Philosophic Humanism

Modern Humanist Philosophy and Religion

Humanism as a philosophy today can be as little as an perspective on life or as much as an entire way of life; the common feature is that it is always focused primarily on human needs and interests. Philosophic Humanism can be distinguished form other forms of humanism precisely by the fact that it constitutes some sort of philosophy, whether minimalist or far-reaching, that helps define how a person lives and how a person interacts with other humans.

There are effectively two sub-categories of Philosophical Humanism: Christian Humanism and Modern Humanism.


Modern Humanism

The name “Modern Humanism” is perhaps the most generic of them all, being used to refer to almost any non-Christian humanistic movement, whether religious or secular. Modern Humanism is often described as Naturalistic, Ethical, Democratic, or Scientific Humanism — each adjective emphasizing a different aspect or concern which has been the focus of humanistic efforts during the 20th century.

As a philosophy, Modern Humanism is typically naturalistic, eschewing belief in anything supernatural and relying upon the scientific method for determining what does and does not exist. As a political force, Modern Humanism is democratic rather than totalitarian, but there is quite a lot of debate between humanists who are more libertarian in their perspective and those who are more socialist.

The naturalistic aspect of Modern Humanism is somewhat ironic when we consider that early in the 20th century, some humanists stressed that their philosophy was opposed to the naturalism of the time. This is not to say that they adopted a supernaturalistic outlook in how they explained things; instead, they opposed what they considered the dehumanizing and depersonalizing aspect of naturalistic science which eliminated the human part of the equation of life.

Modern Humanism can be conceived of as either religious or secular in nature. The differences between religious and secular humanists are not so much a matter of doctrine or dogma; instead, they tend to involve the language being used, the emphasis on emotions or reason, and some of the attitudes towards existence. Very often, unless the terms ‘religious’ or ‘secular’ are used, it can be difficult to tell the difference.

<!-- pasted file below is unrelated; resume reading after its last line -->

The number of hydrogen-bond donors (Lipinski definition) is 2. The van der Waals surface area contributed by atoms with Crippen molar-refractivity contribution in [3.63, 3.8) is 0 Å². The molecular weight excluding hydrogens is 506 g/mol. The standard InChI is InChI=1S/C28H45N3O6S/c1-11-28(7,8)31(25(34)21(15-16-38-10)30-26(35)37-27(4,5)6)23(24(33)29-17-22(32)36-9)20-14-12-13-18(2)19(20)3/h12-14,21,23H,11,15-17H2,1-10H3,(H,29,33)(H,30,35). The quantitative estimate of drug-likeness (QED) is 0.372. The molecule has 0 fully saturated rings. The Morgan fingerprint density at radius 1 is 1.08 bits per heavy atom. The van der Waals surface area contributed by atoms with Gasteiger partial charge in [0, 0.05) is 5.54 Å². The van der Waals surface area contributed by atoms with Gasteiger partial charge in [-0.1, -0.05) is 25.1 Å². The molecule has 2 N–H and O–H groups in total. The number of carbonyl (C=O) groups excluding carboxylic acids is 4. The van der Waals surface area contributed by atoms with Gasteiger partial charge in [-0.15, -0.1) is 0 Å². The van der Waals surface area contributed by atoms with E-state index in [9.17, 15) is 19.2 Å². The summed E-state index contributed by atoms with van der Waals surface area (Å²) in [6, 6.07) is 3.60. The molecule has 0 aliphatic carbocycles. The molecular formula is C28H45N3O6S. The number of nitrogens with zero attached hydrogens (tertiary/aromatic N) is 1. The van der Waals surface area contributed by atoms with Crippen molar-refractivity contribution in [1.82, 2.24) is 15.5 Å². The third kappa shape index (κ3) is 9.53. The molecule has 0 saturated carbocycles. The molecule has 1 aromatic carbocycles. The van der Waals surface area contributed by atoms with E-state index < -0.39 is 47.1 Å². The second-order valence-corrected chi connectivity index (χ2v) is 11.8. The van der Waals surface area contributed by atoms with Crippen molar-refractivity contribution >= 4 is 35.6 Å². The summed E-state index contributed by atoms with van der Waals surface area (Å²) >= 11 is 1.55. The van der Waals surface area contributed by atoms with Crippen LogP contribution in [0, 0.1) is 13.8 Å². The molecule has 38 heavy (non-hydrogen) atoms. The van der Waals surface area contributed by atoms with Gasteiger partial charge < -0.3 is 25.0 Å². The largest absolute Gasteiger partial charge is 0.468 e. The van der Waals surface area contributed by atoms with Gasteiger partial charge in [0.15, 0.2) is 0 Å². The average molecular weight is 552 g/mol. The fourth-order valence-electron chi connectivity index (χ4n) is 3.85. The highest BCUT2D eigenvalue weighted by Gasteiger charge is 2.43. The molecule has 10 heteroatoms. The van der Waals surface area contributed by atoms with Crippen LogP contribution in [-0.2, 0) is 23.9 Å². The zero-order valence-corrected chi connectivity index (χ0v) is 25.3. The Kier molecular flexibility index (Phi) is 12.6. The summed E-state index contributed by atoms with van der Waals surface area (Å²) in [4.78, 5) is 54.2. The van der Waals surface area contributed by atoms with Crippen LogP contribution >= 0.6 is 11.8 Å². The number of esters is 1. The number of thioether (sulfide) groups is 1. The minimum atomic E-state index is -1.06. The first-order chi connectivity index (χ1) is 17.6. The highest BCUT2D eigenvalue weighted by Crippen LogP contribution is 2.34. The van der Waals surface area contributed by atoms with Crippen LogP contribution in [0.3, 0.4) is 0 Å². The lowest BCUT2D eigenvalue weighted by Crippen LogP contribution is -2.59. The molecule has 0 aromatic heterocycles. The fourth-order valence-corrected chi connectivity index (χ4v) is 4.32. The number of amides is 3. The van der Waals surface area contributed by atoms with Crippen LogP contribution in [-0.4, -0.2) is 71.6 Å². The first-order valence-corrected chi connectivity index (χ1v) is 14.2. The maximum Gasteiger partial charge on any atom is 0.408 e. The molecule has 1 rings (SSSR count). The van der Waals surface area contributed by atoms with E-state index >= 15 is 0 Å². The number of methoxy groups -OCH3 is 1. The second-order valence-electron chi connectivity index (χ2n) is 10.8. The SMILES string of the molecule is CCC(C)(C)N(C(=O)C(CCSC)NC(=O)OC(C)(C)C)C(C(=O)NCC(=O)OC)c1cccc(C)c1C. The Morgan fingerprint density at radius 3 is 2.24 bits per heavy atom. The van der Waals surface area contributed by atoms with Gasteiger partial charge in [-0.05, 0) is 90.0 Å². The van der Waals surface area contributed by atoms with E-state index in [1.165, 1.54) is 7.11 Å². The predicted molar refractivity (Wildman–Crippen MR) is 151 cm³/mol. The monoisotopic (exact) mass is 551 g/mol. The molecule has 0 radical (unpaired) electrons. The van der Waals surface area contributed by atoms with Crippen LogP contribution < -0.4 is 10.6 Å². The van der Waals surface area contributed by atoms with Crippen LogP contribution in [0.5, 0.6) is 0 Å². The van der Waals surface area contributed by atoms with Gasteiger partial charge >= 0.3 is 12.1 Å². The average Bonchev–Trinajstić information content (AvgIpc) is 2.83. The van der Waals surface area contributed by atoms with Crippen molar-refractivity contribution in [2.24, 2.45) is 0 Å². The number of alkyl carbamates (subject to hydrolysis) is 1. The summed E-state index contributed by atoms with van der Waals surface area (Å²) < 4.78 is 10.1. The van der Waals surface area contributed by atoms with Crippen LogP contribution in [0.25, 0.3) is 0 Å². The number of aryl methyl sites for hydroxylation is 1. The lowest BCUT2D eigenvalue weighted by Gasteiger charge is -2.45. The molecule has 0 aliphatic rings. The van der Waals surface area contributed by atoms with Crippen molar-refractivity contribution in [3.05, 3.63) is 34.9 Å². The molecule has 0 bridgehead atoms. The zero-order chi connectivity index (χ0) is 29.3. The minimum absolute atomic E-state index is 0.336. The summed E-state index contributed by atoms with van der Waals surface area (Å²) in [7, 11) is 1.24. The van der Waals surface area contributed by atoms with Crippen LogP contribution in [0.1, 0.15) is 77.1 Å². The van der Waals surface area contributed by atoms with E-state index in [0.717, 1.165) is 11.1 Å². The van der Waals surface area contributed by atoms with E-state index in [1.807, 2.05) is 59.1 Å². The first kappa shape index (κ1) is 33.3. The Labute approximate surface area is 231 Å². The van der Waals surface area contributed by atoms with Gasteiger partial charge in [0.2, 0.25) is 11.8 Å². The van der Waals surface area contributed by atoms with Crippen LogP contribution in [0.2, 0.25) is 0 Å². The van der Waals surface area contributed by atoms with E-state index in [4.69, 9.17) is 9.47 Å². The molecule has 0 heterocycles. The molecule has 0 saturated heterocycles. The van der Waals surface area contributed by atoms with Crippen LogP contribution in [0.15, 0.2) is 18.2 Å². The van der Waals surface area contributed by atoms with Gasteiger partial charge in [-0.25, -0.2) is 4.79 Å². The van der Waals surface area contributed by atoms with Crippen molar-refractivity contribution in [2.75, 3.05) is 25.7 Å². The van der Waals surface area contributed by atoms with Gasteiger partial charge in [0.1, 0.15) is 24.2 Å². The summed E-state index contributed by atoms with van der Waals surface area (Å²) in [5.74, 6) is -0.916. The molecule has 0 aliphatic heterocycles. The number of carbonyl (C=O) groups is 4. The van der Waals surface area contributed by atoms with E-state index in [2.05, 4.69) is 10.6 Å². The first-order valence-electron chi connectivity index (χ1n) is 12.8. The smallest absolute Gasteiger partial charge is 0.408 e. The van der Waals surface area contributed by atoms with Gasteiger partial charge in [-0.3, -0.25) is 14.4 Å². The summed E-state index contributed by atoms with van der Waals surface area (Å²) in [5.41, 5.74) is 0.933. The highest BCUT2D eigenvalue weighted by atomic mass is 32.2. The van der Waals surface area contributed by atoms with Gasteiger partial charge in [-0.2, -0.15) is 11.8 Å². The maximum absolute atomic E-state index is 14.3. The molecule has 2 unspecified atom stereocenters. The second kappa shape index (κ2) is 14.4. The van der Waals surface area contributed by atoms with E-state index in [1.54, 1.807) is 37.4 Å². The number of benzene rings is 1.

Christian Humanism

Because of the modern conflicts between fundamentalist Christianity and secular humanism, it might seem like a contradiction in terms to have “Christian Humanism” — and indeed, fundamentalists argue just that, or even that it represents an attempt by humanists to undermine Christianity from the inside. Nevertheless, there does exist a long tradition of Christian humanism which actually predates modern secular humanism.

Sometimes, when one speaks of Christian Humanism, they may have in mind the historical movement more commonly referred to as Renaissance Humanism. This movement was dominated by Christian thinkers, most of whom were interested in reviving ancient humanistic ideals in conjunction with their own Christian beliefs.

Christian Humanism as it exists today does not mean exactly the same thing, but it does involve many of the same basic principles.

Perhaps the simplest definition of modern Christian Humanism is the attempt develop a human-centered philosophy of ethics and social action within a framework of Christian principles. Christian Humanism is thus a product of Renaissance Humanism and is an expression of the religious rather than the secular aspects of that European movement.

One common complaint about Christian Humanism is that in attempting to place humans as the central focus, it necessarily contradicts the fundamental Christian principle that God must be at the center of one’s thoughts and attitudes. Christian Humanists can readily respond that this represents a misunderstanding of Christianity.

Indeed, it can be argued that the center of Christianity is not God but Jesus Christ; Jesus, in turn, was a union between the divine and the human who continually emphasized the importance and worthiness of individual human beings.

As a consequence, putting humans (who were created in the image of God) in the central place of concern is not incompatible with Christianity, but rather should be the point of Christianity.

Christian Humanists reject the anti-humanistic strands of Christian tradition which neglect or even attack our basic humans needs and desires while devaluing humanity and human experiences. It is not a coincidence that when secular humanists criticize religion, exactly these features tend to be the most common targets. Thus Christian Humanism does not automatically oppose other, even secular, forms of humanism because it recognizes that they all have many common principles, concerns, and roots.